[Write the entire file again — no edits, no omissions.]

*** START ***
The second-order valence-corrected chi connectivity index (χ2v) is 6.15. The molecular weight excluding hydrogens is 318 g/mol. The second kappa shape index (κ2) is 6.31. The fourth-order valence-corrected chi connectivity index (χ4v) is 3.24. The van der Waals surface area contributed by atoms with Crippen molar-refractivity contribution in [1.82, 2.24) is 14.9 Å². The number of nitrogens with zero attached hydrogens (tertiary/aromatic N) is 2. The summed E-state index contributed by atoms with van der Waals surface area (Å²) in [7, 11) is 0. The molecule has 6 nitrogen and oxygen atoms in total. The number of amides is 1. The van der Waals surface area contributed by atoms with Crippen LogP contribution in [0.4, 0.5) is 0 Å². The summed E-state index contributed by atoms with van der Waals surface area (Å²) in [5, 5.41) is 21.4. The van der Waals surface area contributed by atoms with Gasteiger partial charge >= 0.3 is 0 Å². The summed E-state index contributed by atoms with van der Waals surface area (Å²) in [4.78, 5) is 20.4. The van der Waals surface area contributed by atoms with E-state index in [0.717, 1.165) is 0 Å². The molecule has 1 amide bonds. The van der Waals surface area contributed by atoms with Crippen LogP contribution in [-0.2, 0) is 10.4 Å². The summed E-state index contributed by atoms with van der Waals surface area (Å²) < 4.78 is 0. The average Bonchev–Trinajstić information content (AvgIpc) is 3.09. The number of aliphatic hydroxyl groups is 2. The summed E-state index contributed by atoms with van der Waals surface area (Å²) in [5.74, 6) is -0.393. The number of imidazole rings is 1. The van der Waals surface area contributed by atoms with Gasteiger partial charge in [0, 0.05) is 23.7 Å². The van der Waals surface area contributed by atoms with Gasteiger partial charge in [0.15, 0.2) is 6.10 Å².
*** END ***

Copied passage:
The second-order valence-corrected chi connectivity index (χ2v) is 6.15. The molecular weight excluding hydrogens is 318 g/mol. The second kappa shape index (κ2) is 6.31. The fourth-order valence-corrected chi connectivity index (χ4v) is 3.24. The van der Waals surface area contributed by atoms with Crippen molar-refractivity contribution in [1.82, 2.24) is 14.9 Å². The number of nitrogens with zero attached hydrogens (tertiary/aromatic N) is 2. The summed E-state index contributed by atoms with van der Waals surface area (Å²) in [7, 11) is 0. The molecule has 6 nitrogen and oxygen atoms in total. The number of amides is 1. The van der Waals surface area contributed by atoms with Crippen LogP contribution in [0.4, 0.5) is 0 Å². The summed E-state index contributed by atoms with van der Waals surface area (Å²) in [5, 5.41) is 21.4. The van der Waals surface area contributed by atoms with Gasteiger partial charge >= 0.3 is 0 Å². The summed E-state index contributed by atoms with van der Waals surface area (Å²) in [4.78, 5) is 20.4. The van der Waals surface area contributed by atoms with E-state index in [0.717, 1.165) is 0 Å². The molecule has 1 amide bonds. The van der Waals surface area contributed by atoms with Crippen LogP contribution in [-0.2, 0) is 10.4 Å². The summed E-state index contributed by atoms with van der Waals surface area (Å²) < 4.78 is 0. The average Bonchev–Trinajstić information content (AvgIpc) is 3.09. The number of aliphatic hydroxyl groups is 2. The summed E-state index contributed by atoms with van der Waals surface area (Å²) in [5.74, 6) is -0.393. The number of imidazole rings is 1. The van der Waals surface area contributed by atoms with Gasteiger partial charge in [0, 0.05) is 23.7 Å². The van der Waals surface area contributed by atoms with Gasteiger partial charge in [0.15, 0.2) is 6.10 Å².